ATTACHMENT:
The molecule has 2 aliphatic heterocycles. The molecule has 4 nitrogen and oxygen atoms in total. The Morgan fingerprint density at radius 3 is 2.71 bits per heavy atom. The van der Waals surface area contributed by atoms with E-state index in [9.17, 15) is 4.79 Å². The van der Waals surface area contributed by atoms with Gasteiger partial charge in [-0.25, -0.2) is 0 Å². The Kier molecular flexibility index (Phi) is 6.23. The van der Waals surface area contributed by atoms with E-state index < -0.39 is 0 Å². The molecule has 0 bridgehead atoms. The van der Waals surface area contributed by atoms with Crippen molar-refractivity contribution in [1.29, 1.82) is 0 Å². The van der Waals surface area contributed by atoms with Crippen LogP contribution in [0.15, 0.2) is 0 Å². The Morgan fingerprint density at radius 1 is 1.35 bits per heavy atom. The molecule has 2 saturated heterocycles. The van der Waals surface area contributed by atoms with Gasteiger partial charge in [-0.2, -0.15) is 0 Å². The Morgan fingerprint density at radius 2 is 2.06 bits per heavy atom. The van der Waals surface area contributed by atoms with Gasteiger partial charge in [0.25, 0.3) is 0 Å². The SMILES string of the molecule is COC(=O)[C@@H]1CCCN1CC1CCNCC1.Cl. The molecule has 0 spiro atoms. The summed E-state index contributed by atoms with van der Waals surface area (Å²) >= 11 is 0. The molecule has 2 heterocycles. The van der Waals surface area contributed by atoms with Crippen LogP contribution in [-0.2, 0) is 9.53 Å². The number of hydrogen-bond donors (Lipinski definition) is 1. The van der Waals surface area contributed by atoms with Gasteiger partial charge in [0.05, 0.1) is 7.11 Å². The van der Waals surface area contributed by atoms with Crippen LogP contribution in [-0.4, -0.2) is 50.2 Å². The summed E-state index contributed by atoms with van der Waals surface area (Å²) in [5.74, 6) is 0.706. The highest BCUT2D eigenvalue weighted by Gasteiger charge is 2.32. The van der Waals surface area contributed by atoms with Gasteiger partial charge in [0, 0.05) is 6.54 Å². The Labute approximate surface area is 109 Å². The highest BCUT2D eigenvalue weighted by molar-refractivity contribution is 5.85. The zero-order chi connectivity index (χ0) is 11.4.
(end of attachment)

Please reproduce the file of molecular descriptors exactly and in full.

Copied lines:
The molecule has 2 aliphatic heterocycles. The molecule has 4 nitrogen and oxygen atoms in total. The Morgan fingerprint density at radius 3 is 2.71 bits per heavy atom. The van der Waals surface area contributed by atoms with E-state index in [9.17, 15) is 4.79 Å². The van der Waals surface area contributed by atoms with Gasteiger partial charge in [-0.25, -0.2) is 0 Å². The Kier molecular flexibility index (Phi) is 6.23. The van der Waals surface area contributed by atoms with E-state index < -0.39 is 0 Å². The molecule has 0 bridgehead atoms. The van der Waals surface area contributed by atoms with Crippen molar-refractivity contribution in [1.29, 1.82) is 0 Å². The van der Waals surface area contributed by atoms with Crippen LogP contribution in [0.15, 0.2) is 0 Å². The Morgan fingerprint density at radius 1 is 1.35 bits per heavy atom. The molecule has 2 saturated heterocycles. The van der Waals surface area contributed by atoms with Gasteiger partial charge in [-0.2, -0.15) is 0 Å². The Morgan fingerprint density at radius 2 is 2.06 bits per heavy atom. The van der Waals surface area contributed by atoms with Gasteiger partial charge in [0.25, 0.3) is 0 Å². The SMILES string of the molecule is COC(=O)[C@@H]1CCCN1CC1CCNCC1.Cl. The molecule has 0 spiro atoms. The summed E-state index contributed by atoms with van der Waals surface area (Å²) >= 11 is 0. The molecule has 2 heterocycles. The van der Waals surface area contributed by atoms with Crippen LogP contribution in [-0.2, 0) is 9.53 Å². The number of hydrogen-bond donors (Lipinski definition) is 1. The van der Waals surface area contributed by atoms with Gasteiger partial charge in [0.05, 0.1) is 7.11 Å². The van der Waals surface area contributed by atoms with Crippen LogP contribution in [-0.4, -0.2) is 50.2 Å². The summed E-state index contributed by atoms with van der Waals surface area (Å²) in [5.74, 6) is 0.706. The highest BCUT2D eigenvalue weighted by Gasteiger charge is 2.32. The van der Waals surface area contributed by atoms with Gasteiger partial charge in [0, 0.05) is 6.54 Å². The Labute approximate surface area is 109 Å². The highest BCUT2D eigenvalue weighted by molar-refractivity contribution is 5.85. The zero-order chi connectivity index (χ0) is 11.4.